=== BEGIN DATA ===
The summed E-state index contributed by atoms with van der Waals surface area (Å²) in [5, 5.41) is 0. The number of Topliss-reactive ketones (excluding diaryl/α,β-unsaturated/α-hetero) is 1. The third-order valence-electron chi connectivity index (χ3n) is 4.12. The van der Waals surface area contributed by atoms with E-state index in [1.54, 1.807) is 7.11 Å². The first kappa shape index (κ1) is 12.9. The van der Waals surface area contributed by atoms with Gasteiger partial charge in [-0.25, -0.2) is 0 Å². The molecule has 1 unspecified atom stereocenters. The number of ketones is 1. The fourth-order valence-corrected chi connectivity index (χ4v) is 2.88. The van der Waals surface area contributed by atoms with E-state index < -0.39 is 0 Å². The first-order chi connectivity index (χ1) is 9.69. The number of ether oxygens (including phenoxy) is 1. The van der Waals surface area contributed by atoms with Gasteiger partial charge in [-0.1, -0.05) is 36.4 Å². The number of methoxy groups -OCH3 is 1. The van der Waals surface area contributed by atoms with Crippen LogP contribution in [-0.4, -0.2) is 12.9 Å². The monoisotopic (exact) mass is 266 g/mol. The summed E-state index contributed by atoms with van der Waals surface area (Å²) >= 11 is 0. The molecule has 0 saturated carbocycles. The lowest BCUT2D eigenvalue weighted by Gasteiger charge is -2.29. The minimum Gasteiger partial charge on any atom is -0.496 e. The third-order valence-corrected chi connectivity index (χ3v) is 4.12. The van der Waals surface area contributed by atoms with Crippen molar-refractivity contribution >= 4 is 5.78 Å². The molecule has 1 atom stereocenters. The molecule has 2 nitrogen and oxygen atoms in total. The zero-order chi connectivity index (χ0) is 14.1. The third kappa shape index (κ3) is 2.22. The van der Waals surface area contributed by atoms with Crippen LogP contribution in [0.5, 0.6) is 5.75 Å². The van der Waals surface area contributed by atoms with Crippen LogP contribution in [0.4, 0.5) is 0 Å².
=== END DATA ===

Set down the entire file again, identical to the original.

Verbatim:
The summed E-state index contributed by atoms with van der Waals surface area (Å²) in [5, 5.41) is 0. The number of Topliss-reactive ketones (excluding diaryl/α,β-unsaturated/α-hetero) is 1. The third-order valence-electron chi connectivity index (χ3n) is 4.12. The van der Waals surface area contributed by atoms with E-state index in [1.54, 1.807) is 7.11 Å². The first kappa shape index (κ1) is 12.9. The van der Waals surface area contributed by atoms with Gasteiger partial charge in [-0.25, -0.2) is 0 Å². The molecule has 1 unspecified atom stereocenters. The number of ketones is 1. The fourth-order valence-corrected chi connectivity index (χ4v) is 2.88. The van der Waals surface area contributed by atoms with E-state index < -0.39 is 0 Å². The first-order chi connectivity index (χ1) is 9.69. The number of ether oxygens (including phenoxy) is 1. The van der Waals surface area contributed by atoms with Gasteiger partial charge in [-0.1, -0.05) is 36.4 Å². The number of methoxy groups -OCH3 is 1. The van der Waals surface area contributed by atoms with Crippen LogP contribution in [-0.4, -0.2) is 12.9 Å². The monoisotopic (exact) mass is 266 g/mol. The summed E-state index contributed by atoms with van der Waals surface area (Å²) >= 11 is 0. The molecule has 0 saturated carbocycles. The lowest BCUT2D eigenvalue weighted by Gasteiger charge is -2.29. The minimum Gasteiger partial charge on any atom is -0.496 e. The third-order valence-corrected chi connectivity index (χ3v) is 4.12. The van der Waals surface area contributed by atoms with Crippen molar-refractivity contribution >= 4 is 5.78 Å². The molecule has 1 atom stereocenters. The molecule has 2 nitrogen and oxygen atoms in total. The zero-order chi connectivity index (χ0) is 14.1. The third kappa shape index (κ3) is 2.22. The van der Waals surface area contributed by atoms with Crippen LogP contribution in [0.5, 0.6) is 5.75 Å². The van der Waals surface area contributed by atoms with Crippen LogP contribution in [0.4, 0.5) is 0 Å².